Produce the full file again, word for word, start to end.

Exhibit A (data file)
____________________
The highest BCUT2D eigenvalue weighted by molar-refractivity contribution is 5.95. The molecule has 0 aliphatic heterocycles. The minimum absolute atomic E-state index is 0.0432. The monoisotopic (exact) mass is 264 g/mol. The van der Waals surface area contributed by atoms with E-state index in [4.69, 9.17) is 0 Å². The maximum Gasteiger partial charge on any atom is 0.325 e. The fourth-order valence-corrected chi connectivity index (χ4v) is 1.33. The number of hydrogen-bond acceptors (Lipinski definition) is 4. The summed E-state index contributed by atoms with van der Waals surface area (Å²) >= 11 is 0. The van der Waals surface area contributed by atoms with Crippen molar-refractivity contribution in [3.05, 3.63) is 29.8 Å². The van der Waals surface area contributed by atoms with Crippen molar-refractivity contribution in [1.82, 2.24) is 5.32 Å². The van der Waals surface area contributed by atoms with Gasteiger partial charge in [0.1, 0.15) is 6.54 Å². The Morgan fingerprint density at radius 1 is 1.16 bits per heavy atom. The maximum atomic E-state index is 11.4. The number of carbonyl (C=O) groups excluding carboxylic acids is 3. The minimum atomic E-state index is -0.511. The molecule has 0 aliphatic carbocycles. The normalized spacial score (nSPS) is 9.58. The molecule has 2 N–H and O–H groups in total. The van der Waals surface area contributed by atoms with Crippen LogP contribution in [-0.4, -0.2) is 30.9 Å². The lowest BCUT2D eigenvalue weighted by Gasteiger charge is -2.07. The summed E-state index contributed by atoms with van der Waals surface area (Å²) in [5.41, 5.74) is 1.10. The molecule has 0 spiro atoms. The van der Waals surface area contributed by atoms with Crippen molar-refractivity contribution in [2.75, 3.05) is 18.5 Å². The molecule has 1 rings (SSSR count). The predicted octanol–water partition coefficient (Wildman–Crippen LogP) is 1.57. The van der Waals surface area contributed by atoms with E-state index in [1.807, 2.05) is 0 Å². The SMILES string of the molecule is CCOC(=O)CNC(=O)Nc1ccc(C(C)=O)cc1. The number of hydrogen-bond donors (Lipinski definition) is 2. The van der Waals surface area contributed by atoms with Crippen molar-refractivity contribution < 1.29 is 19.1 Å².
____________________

The highest BCUT2D eigenvalue weighted by molar-refractivity contribution is 5.95. The molecule has 0 aliphatic heterocycles. The minimum absolute atomic E-state index is 0.0432. The monoisotopic (exact) mass is 264 g/mol. The van der Waals surface area contributed by atoms with E-state index in [4.69, 9.17) is 0 Å². The maximum Gasteiger partial charge on any atom is 0.325 e. The fourth-order valence-corrected chi connectivity index (χ4v) is 1.33. The number of hydrogen-bond acceptors (Lipinski definition) is 4. The summed E-state index contributed by atoms with van der Waals surface area (Å²) >= 11 is 0. The van der Waals surface area contributed by atoms with Crippen molar-refractivity contribution in [3.05, 3.63) is 29.8 Å². The van der Waals surface area contributed by atoms with Crippen molar-refractivity contribution in [1.82, 2.24) is 5.32 Å². The van der Waals surface area contributed by atoms with Gasteiger partial charge in [0.1, 0.15) is 6.54 Å². The Morgan fingerprint density at radius 1 is 1.16 bits per heavy atom. The maximum atomic E-state index is 11.4. The number of carbonyl (C=O) groups excluding carboxylic acids is 3. The minimum atomic E-state index is -0.511. The molecule has 0 aliphatic carbocycles. The normalized spacial score (nSPS) is 9.58. The molecule has 2 N–H and O–H groups in total. The van der Waals surface area contributed by atoms with Crippen LogP contribution in [-0.4, -0.2) is 30.9 Å². The lowest BCUT2D eigenvalue weighted by Gasteiger charge is -2.07. The summed E-state index contributed by atoms with van der Waals surface area (Å²) in [5.41, 5.74) is 1.10. The molecule has 0 spiro atoms. The van der Waals surface area contributed by atoms with Crippen molar-refractivity contribution in [2.75, 3.05) is 18.5 Å². The molecule has 1 rings (SSSR count). The predicted octanol–water partition coefficient (Wildman–Crippen LogP) is 1.57. The van der Waals surface area contributed by atoms with E-state index in [1.807, 2.05) is 0 Å². The SMILES string of the molecule is CCOC(=O)CNC(=O)Nc1ccc(C(C)=O)cc1. The number of hydrogen-bond donors (Lipinski definition) is 2. The van der Waals surface area contributed by atoms with Crippen molar-refractivity contribution < 1.29 is 19.1 Å².